A colleague brought me back some Hanji paper from her visit to Korea, and I was wondering what to fold with it when I stumbled across a post on Facebook describing a modular money dragon fold.
Designed by Hieu Dang, modified & diagrammed by Lien Quoc Dat ( tutorial: youtube.com/c/LQDchannel ) to be folded from 10 x bank notes, and thought it was worth a go. When I wrestled with an american dollar, deciding it too small for me to fold, I scaled up and cut 10 x 1:2 rectangles from a burgundy sheet of Hanji, and began folding.
This reminds me a LOT of Satoshi Kamiya’s Ryu Jin 3.5, but not as many scales, still, it s a time-consuming fold, and many of the techniques are repetitive, but manageable. I found the diagrams on the head really difficult to fathom, and the low resolution images made it difficult to to work out what’s what. See for yourself.
So in a recent workshop, I made a bunch of different types of paper, time to try it out I thought. I had 3xA4 sheets and 2xA3 sheets pulled from the white board + Day Lilly + Lemongrass vat, so decided to have a go at folding something from that.
There are examples, hundreds of years old, of clever multi-compartment paper widgets, used to store silk threads (from weavers and embroiderers), and there is some exploration of the folding theory on teh internet, but you gotta dive deep.
I knew I needed to bring some botanical fibre (so I chopped up some of my lemongrass bush trimmings), lunch and a baked treat to share, along with hat, sturdy shoes etc. We set up tables outside and set about the business of making paper.
Our school has large display cases. I have kilograms of origami at home, in showboxes, tidy tubs, cupboards, garbage bags and display cases … one thing led to another:
My aim with this display to to show the variety of forms modern Origami takes, from traditional, figurative, geometry and abstract. Additionally I have included 14 different dragons, a current fascination – can you find them all?
I feature some of my favourite pieces, designed by legends such as Satoshi Kamiya, Robert Lang, Eric Domaine, Francis Ow, Ronald Koh, Kade Chan, Eric Joisel, Brian Chan, Jason Ku and more.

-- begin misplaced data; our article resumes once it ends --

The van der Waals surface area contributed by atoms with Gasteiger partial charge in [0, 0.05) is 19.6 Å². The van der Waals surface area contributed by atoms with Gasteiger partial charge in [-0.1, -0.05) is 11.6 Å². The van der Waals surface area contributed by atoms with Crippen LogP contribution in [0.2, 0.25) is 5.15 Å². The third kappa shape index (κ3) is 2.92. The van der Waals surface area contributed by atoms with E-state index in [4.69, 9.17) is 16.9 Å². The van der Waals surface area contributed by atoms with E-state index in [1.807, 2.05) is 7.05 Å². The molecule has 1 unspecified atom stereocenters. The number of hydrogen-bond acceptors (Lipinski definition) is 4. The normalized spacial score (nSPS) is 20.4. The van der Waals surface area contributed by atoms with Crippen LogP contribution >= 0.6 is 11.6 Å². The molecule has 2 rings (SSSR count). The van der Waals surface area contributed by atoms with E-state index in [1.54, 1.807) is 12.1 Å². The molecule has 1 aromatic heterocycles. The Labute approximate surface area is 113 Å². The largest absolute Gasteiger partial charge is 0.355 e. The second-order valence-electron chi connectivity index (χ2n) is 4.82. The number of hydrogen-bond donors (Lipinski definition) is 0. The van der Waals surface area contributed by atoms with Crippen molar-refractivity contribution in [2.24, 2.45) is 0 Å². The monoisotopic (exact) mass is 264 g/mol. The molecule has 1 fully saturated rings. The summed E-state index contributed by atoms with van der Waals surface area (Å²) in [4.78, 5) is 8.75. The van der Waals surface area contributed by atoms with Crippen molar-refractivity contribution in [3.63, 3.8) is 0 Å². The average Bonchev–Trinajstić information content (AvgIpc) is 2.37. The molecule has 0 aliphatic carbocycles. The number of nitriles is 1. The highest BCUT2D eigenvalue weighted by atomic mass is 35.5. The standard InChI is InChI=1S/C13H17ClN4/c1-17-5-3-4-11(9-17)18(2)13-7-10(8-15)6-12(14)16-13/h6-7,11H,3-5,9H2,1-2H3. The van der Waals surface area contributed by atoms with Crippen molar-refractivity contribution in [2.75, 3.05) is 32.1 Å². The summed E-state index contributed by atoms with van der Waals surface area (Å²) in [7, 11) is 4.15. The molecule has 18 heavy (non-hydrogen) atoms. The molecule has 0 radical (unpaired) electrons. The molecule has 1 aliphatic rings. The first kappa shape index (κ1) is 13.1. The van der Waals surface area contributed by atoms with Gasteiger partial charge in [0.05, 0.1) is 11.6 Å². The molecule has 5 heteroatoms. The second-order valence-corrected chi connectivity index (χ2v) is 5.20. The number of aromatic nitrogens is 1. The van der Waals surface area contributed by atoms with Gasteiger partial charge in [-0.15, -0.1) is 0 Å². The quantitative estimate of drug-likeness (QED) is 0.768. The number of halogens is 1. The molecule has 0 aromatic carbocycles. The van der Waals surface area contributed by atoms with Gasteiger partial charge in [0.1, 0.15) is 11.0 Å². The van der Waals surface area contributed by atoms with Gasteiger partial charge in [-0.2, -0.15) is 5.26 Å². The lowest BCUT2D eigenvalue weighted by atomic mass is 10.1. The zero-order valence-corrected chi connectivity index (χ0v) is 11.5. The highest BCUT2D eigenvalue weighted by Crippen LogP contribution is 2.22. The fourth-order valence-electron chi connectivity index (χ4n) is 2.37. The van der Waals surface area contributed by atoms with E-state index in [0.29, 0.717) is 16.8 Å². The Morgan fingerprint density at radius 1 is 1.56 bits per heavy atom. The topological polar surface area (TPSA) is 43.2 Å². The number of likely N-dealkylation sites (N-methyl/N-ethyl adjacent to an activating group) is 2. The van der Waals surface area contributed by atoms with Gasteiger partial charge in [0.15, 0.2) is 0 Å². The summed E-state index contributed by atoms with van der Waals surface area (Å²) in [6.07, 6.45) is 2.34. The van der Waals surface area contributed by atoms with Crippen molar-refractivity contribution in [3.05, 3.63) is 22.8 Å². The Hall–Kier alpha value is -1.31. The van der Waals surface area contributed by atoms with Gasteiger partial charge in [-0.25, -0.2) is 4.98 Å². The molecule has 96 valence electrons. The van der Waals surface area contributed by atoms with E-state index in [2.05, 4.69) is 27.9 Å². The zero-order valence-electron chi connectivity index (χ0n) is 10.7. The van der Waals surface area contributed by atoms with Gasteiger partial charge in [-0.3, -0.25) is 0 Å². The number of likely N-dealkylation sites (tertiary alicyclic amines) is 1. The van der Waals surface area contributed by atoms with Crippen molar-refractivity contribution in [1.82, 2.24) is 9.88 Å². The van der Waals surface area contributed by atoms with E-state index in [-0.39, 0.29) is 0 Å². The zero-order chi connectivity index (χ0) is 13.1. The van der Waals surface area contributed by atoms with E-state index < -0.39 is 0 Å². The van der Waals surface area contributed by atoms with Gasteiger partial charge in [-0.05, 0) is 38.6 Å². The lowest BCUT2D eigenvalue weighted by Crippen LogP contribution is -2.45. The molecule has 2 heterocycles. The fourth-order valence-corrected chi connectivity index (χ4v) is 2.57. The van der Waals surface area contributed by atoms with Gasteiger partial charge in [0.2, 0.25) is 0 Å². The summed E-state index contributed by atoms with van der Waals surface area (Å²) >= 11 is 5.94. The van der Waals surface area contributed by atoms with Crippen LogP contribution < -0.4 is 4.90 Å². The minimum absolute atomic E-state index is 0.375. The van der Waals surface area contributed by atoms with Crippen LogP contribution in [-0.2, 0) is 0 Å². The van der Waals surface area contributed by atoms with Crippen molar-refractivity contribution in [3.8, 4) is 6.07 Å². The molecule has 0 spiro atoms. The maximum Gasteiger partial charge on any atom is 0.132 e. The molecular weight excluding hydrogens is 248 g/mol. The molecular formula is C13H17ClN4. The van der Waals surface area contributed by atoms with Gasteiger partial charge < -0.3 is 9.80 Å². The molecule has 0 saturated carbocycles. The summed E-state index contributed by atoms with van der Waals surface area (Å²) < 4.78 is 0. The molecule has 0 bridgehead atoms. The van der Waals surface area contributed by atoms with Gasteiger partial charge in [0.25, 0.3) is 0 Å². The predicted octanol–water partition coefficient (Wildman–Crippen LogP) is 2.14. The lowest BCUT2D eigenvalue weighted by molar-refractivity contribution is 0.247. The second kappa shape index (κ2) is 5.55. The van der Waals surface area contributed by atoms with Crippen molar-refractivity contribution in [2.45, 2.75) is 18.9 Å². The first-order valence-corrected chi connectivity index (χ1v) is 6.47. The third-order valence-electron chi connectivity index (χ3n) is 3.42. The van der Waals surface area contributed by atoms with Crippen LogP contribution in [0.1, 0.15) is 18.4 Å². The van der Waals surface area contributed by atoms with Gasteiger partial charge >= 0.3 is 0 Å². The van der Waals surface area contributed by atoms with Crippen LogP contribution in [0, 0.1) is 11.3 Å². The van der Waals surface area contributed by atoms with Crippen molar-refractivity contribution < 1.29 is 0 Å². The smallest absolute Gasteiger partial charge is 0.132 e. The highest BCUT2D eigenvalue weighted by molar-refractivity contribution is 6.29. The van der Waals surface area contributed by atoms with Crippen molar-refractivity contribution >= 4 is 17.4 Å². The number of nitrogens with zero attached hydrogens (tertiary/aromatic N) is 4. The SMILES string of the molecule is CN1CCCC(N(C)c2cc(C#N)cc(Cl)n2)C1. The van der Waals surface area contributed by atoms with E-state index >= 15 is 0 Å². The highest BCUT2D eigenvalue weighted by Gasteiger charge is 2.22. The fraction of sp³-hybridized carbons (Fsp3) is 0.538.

In a bid to calm down and relax after a brutal week at work, I took a 60cm square of red/natural Ikea Kraft paper and started folding… and folded, and folded and folded.
I have been lured back into the fold (as it were) of Ryu Jin folders (nerds who attempt to fold Satoshi Kamiya’s devilishly difficult dragon series). Having already folded a 1.0, 1.2 and 3.5, I noticed that I had never attempted a 2.1.
For the uninitiated, the numbers indicate refinements, with the 1.0 being vaguely dragon like and the 3.5 (the culmination of this design process) being the most astonishingly detailed design imaginable.
There is a story of a deeply depressed man who, when seeking help from a psychiatrist, was given the advice that he should cheer himself up by seeing the visiting clown, the great “Joseph Grimaldi”. With the suggestion, the man wept more intensely. “I am Grimaldi”, he said.
I am terrified of clowns, just putting that out there. That said, I saw this little CP of a “Pierrot” with a silly hat and decided to procrastinate even further and attempt to fold it.
So GOT has started again, the final season and it is a promised shitstorm between people and the undead (sorry, if that is a spoiler).
It seems ALL of the trouble of the resident ice-zombies was caused by an experiment between a man and a race called “the children of the forest”, and some dragon glass, but that plot point will be explored further I guess as the series winds up. This mask reminds me of what I imagined the children of the forest looked like when I read the books.